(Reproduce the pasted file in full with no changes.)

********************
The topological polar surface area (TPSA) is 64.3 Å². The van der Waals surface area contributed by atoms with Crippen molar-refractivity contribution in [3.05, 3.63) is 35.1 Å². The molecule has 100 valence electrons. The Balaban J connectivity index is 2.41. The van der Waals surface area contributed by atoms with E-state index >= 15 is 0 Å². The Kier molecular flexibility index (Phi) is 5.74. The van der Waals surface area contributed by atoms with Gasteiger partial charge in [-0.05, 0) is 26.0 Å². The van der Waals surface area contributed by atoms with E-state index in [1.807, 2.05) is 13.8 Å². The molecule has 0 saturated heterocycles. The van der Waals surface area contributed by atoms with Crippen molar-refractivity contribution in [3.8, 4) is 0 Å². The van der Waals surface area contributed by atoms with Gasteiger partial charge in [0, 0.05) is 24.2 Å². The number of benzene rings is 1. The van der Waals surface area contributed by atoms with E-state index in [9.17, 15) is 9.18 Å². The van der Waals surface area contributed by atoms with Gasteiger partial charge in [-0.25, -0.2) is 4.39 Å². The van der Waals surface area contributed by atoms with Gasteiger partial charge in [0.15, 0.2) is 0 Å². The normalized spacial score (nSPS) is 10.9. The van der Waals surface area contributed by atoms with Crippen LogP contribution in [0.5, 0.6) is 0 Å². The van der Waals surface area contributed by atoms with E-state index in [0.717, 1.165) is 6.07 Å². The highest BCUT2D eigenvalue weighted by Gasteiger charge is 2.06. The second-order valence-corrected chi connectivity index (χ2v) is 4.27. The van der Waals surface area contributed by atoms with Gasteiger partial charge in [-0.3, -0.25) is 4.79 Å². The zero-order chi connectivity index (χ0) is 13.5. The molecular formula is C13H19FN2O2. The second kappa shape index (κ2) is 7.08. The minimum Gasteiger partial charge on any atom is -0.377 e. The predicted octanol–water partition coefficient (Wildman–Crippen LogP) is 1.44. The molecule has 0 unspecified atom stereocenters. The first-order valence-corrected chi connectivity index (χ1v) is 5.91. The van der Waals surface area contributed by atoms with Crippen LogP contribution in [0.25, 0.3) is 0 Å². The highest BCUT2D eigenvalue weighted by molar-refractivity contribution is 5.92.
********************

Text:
The topological polar surface area (TPSA) is 64.3 Å². The van der Waals surface area contributed by atoms with Crippen molar-refractivity contribution in [3.05, 3.63) is 35.1 Å². The molecule has 100 valence electrons. The Balaban J connectivity index is 2.41. The van der Waals surface area contributed by atoms with E-state index >= 15 is 0 Å². The Kier molecular flexibility index (Phi) is 5.74. The van der Waals surface area contributed by atoms with Gasteiger partial charge in [-0.05, 0) is 26.0 Å². The van der Waals surface area contributed by atoms with E-state index in [1.807, 2.05) is 13.8 Å². The molecule has 0 saturated heterocycles. The van der Waals surface area contributed by atoms with Crippen molar-refractivity contribution in [3.8, 4) is 0 Å². The van der Waals surface area contributed by atoms with Gasteiger partial charge in [0, 0.05) is 24.2 Å². The number of benzene rings is 1. The van der Waals surface area contributed by atoms with E-state index in [9.17, 15) is 9.18 Å². The van der Waals surface area contributed by atoms with Gasteiger partial charge in [-0.25, -0.2) is 4.39 Å². The van der Waals surface area contributed by atoms with Gasteiger partial charge in [0.15, 0.2) is 0 Å². The normalized spacial score (nSPS) is 10.9. The van der Waals surface area contributed by atoms with Crippen LogP contribution in [0.5, 0.6) is 0 Å². The van der Waals surface area contributed by atoms with E-state index in [0.717, 1.165) is 6.07 Å². The highest BCUT2D eigenvalue weighted by Gasteiger charge is 2.06. The second-order valence-corrected chi connectivity index (χ2v) is 4.27. The van der Waals surface area contributed by atoms with Gasteiger partial charge in [-0.3, -0.25) is 4.79 Å². The zero-order chi connectivity index (χ0) is 13.5. The molecular formula is C13H19FN2O2. The second kappa shape index (κ2) is 7.08. The minimum Gasteiger partial charge on any atom is -0.377 e. The predicted octanol–water partition coefficient (Wildman–Crippen LogP) is 1.44. The molecule has 0 unspecified atom stereocenters. The first-order valence-corrected chi connectivity index (χ1v) is 5.91. The van der Waals surface area contributed by atoms with Crippen LogP contribution in [0.25, 0.3) is 0 Å². The highest BCUT2D eigenvalue weighted by molar-refractivity contribution is 5.92.